If Walt Whitman gave heart to free verse, T.S. Eliot gave it mind and soul. Nobel Laureate, New Critic, poet, scholar, playwrite—Eliot's output was phenomenal, and consistently of superior quality. Born American and later made a British citizen, Eliot's intellectual but still beatiful verse captures attitudes on both sides of the Atlantic.
Four Quartets was the last major verse work by Eliot. A series of four related poems (Burnt Norton, East Coker, The Dry Salvages, and Little Gidding) collected and republished in book form in 1943, each had been published individually between 1935 to 1942.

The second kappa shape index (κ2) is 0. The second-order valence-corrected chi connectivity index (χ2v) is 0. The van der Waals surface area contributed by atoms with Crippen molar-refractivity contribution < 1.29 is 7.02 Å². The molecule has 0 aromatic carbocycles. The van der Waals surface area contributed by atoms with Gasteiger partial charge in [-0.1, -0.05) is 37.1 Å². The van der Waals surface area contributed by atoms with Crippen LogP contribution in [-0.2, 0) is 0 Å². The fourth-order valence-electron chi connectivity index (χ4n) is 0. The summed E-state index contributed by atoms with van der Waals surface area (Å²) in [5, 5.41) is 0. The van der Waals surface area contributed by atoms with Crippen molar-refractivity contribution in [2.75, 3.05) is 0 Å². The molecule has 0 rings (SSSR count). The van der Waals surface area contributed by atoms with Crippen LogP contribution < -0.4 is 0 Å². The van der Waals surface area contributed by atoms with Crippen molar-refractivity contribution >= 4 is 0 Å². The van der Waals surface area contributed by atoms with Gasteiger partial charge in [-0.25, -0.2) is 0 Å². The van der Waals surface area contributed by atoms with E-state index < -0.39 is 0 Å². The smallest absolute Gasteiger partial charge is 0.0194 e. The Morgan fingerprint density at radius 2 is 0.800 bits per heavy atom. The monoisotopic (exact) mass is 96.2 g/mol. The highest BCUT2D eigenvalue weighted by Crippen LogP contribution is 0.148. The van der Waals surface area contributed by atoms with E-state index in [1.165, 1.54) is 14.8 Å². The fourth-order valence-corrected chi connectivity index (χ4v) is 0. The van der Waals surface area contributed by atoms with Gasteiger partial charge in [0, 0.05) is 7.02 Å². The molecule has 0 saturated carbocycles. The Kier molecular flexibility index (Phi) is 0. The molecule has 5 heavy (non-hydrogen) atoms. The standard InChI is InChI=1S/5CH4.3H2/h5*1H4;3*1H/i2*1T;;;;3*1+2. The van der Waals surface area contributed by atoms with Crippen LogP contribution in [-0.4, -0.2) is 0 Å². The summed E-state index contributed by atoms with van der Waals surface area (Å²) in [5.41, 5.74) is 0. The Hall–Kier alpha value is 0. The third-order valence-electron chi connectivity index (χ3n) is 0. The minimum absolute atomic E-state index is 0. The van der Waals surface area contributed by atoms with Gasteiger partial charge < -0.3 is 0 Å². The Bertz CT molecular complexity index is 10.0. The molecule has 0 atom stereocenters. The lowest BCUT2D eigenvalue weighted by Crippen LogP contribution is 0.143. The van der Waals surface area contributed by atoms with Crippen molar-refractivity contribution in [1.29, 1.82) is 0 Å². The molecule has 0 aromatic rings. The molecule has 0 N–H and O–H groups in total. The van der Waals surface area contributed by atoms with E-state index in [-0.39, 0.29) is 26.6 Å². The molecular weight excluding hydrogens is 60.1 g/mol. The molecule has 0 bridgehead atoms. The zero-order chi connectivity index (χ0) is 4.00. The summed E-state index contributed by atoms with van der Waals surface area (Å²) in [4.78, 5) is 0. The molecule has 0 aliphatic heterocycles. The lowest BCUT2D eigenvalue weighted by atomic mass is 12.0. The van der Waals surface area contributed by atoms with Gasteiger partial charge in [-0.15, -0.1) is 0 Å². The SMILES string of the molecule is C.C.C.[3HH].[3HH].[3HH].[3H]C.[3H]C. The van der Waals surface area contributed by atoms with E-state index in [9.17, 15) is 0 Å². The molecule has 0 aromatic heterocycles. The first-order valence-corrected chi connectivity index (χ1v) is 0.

The Wasteland, written before his conversion to Christianity, is basically a manifesto of modernist despair; Four Quartets is a rough sequel that deals with many of the same themes from a more hopeful, personal perspective. Some of the most literate verse ever written, Eliot's poems are full of literary and cultural allusions that add a rich metaphorical basis to his themes. To borrow and adapt a quote from Shaw, Eliot's Four Quartets is a masterpiece among masterpieces.